Scotney Castle, Kent. The secret place of Catholic priest during the English Reformation

scotney castleScotney Castle in Kent. Photograph by Brian Snelson
Although this one of the most picturesque sites of National Trust (according to some guide books) is proudly called “the castle”, it certainly bears relation to manors than castles. In the 14th century, when the castle was built, the local landholders, seized with panic of potential French raids during the Hundred Year War, by all mean tried to achieve the royal grant for the fortification (or crenellation) of their peaceful estates. Roger Ashburnham, the then conservator of the peace in Kent and Sussex and the owner of the castle, was not the odd one out and strengthened his property by adding some protective features including four round towers. Unfortunately the only one tower has remained till nowadays, but in its glorious days Scotney castle looked like a mini-version of neighbouring Bodiam castle.

In 19th century Edward Hussey, the family of whom purchased Scotney castle a few decades earlier, decided to move into the estate. By that time the medieval fortification had grown pretty shabby, but Edward was not in hurry to reconstruct it, since he resolved to fulfil another option. He was fond of having had come in the fashion of landscape design the so-called “Picturesque style” and was about to laid out this sort of garden in his land. The concept of this style was to introduce into gardens the elements of natural wildness and roughness, avoiding the exquisite symmetry of proportions of previous Renaissance and Baroque styles. Edward Hussey came to conclusion that dilapidated Scotney castle would suit his picturesque garden perfectly, so it was carefully destroyed even more. On the cliff, above all this romantic disorder the master of medieval style architecture created a neo-Tudor house that became known as the new Scotney castle. The quarry, from where was taken the stone for the new castle and which lately was turned into the Quarry garden, keeps the echo of those ancient times when primordial monsters inhabited the planet. The dinosaurs’ print fossilized into the surface of the quarry is said to be at least about a hundred years old.
scotney castleThe old and "new" Scotney castles in Kent. Photograph by Tony Hobbs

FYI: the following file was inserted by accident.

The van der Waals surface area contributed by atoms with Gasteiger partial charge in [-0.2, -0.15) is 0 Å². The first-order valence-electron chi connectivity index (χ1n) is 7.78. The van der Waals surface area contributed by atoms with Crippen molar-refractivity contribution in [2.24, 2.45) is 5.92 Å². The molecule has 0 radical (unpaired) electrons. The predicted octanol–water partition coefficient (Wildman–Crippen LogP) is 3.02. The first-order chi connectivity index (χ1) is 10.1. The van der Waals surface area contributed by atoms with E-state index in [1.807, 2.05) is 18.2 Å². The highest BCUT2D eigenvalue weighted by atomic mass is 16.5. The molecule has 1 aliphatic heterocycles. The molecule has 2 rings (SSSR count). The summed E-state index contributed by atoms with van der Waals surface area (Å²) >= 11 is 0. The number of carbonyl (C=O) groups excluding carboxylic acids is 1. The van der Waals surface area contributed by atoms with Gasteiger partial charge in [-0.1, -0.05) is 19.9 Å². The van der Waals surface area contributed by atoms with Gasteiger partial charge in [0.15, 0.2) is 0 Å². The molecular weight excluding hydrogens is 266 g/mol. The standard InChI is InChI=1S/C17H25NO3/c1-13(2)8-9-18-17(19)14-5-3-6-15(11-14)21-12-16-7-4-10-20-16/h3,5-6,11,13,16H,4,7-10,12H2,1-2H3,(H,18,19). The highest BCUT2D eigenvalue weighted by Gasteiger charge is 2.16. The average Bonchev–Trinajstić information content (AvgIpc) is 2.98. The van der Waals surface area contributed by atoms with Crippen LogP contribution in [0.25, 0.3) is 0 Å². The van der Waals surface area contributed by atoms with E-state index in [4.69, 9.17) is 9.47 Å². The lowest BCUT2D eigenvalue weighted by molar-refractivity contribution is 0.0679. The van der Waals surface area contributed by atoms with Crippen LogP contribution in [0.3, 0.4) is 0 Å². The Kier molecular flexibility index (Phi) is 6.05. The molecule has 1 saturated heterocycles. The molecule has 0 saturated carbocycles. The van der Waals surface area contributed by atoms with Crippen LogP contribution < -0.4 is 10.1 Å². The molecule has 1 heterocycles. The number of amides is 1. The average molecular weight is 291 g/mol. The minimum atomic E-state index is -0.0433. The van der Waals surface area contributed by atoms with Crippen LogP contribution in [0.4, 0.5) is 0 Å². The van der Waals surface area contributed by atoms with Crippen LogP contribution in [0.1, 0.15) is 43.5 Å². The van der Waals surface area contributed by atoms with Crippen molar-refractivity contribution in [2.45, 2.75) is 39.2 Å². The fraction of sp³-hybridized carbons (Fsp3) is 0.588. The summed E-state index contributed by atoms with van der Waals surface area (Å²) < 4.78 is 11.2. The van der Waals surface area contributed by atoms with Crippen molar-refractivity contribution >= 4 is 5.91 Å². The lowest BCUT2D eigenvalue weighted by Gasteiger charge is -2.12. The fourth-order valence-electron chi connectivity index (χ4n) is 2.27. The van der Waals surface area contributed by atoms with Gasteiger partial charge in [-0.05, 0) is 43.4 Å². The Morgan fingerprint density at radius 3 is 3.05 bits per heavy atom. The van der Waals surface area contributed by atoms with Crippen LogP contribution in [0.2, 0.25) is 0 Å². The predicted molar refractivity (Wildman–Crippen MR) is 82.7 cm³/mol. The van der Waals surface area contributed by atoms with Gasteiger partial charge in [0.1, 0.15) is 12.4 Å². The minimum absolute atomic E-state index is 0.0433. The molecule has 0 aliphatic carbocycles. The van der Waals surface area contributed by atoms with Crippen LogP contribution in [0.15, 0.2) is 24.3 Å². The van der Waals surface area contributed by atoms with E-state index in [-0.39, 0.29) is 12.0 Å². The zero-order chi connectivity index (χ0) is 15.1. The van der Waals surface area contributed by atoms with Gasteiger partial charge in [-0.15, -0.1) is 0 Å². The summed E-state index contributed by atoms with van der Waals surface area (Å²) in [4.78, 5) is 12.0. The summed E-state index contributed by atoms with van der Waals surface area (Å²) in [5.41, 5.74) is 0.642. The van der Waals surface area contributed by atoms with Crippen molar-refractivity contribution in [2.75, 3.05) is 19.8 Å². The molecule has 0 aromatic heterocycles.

Another local curiosity, called the “priest hole” is kept in the building of Scotney castle (the old one). It derives from the gruesome period in British history when Catholicism was persecuted and everyone involved in it automatically was equalled to a traitor and was strictly punished (and this is probably even an understatement, because “normally” they were martyred to death). But notwithstanding the horrors of the stakes, racks and gallows many Brits, at their own risk, couldn’t reject their believes and secretly celebrated mass in their dwellings. For this reason a lot of the houses throughout Britain were provided with thoroughly hidden nooks and crannies where Catholic priests could cram themselves with all their church accessories in case of the local authorities’ raids. For more than three centuries before the Husseys acquired Scotney castle, it had been under the possession of the Darren family, who were fervent Catholics. During the reign of Queen Elizabeth I Thomas Darell and his wife contrived to keep in secret under their roof Jesuit priest Richard Blount for the entire 7 years! The story tells that when the conspiracy was discovered the missionary concealed himself in the castle’s “priest hole” for ten days without having had been found, and only when Blount’s refuge was nearly pinpointed he miraculously managed to escape from his persecutors. This Jesuit seemed to be the lucky one, because the subsequent 15 years he spent undetected in someone else’s house in London, never was caught by the priests hunters and died a natural death.

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